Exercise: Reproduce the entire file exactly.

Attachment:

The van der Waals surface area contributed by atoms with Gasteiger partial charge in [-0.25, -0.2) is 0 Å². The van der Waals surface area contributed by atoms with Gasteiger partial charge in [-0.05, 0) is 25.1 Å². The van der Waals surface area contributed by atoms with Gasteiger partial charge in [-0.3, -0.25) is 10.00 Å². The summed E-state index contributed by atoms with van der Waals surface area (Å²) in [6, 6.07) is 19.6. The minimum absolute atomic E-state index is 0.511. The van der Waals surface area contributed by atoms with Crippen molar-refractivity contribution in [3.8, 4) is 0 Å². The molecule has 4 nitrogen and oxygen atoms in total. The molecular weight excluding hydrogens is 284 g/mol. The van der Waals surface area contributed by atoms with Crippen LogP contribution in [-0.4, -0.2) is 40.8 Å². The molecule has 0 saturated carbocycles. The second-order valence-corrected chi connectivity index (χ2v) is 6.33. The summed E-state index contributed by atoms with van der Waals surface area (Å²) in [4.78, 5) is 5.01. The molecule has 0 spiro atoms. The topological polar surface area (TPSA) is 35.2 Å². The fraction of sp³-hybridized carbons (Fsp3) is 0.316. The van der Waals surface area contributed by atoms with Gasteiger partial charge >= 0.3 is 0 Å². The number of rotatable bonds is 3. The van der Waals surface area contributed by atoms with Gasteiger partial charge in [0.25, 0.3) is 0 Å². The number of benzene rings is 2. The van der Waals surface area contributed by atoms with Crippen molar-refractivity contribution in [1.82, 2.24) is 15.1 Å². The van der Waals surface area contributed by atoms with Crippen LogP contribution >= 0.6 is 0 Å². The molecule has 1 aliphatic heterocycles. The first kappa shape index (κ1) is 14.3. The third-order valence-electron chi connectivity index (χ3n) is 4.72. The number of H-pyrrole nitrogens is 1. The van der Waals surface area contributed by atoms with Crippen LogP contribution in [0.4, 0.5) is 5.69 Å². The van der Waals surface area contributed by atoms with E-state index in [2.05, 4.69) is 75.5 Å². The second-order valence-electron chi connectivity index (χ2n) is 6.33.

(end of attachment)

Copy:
The van der Waals surface area contributed by atoms with Gasteiger partial charge in [-0.25, -0.2) is 0 Å². The van der Waals surface area contributed by atoms with Gasteiger partial charge in [-0.05, 0) is 25.1 Å². The van der Waals surface area contributed by atoms with Gasteiger partial charge in [-0.3, -0.25) is 10.00 Å². The summed E-state index contributed by atoms with van der Waals surface area (Å²) in [6, 6.07) is 19.6. The minimum absolute atomic E-state index is 0.511. The van der Waals surface area contributed by atoms with Crippen molar-refractivity contribution in [3.8, 4) is 0 Å². The molecule has 4 nitrogen and oxygen atoms in total. The molecular weight excluding hydrogens is 284 g/mol. The van der Waals surface area contributed by atoms with Crippen LogP contribution in [-0.4, -0.2) is 40.8 Å². The molecule has 0 saturated carbocycles. The second-order valence-corrected chi connectivity index (χ2v) is 6.33. The summed E-state index contributed by atoms with van der Waals surface area (Å²) in [4.78, 5) is 5.01. The molecule has 0 spiro atoms. The topological polar surface area (TPSA) is 35.2 Å². The fraction of sp³-hybridized carbons (Fsp3) is 0.316. The van der Waals surface area contributed by atoms with Gasteiger partial charge >= 0.3 is 0 Å². The number of rotatable bonds is 3. The van der Waals surface area contributed by atoms with Gasteiger partial charge in [0.25, 0.3) is 0 Å². The number of benzene rings is 2. The van der Waals surface area contributed by atoms with Crippen molar-refractivity contribution in [1.82, 2.24) is 15.1 Å². The van der Waals surface area contributed by atoms with Crippen LogP contribution >= 0.6 is 0 Å². The molecule has 1 aliphatic heterocycles. The first kappa shape index (κ1) is 14.3. The third-order valence-electron chi connectivity index (χ3n) is 4.72. The number of H-pyrrole nitrogens is 1. The van der Waals surface area contributed by atoms with Crippen LogP contribution in [0.4, 0.5) is 5.69 Å². The van der Waals surface area contributed by atoms with E-state index in [2.05, 4.69) is 75.5 Å². The second-order valence-electron chi connectivity index (χ2n) is 6.33.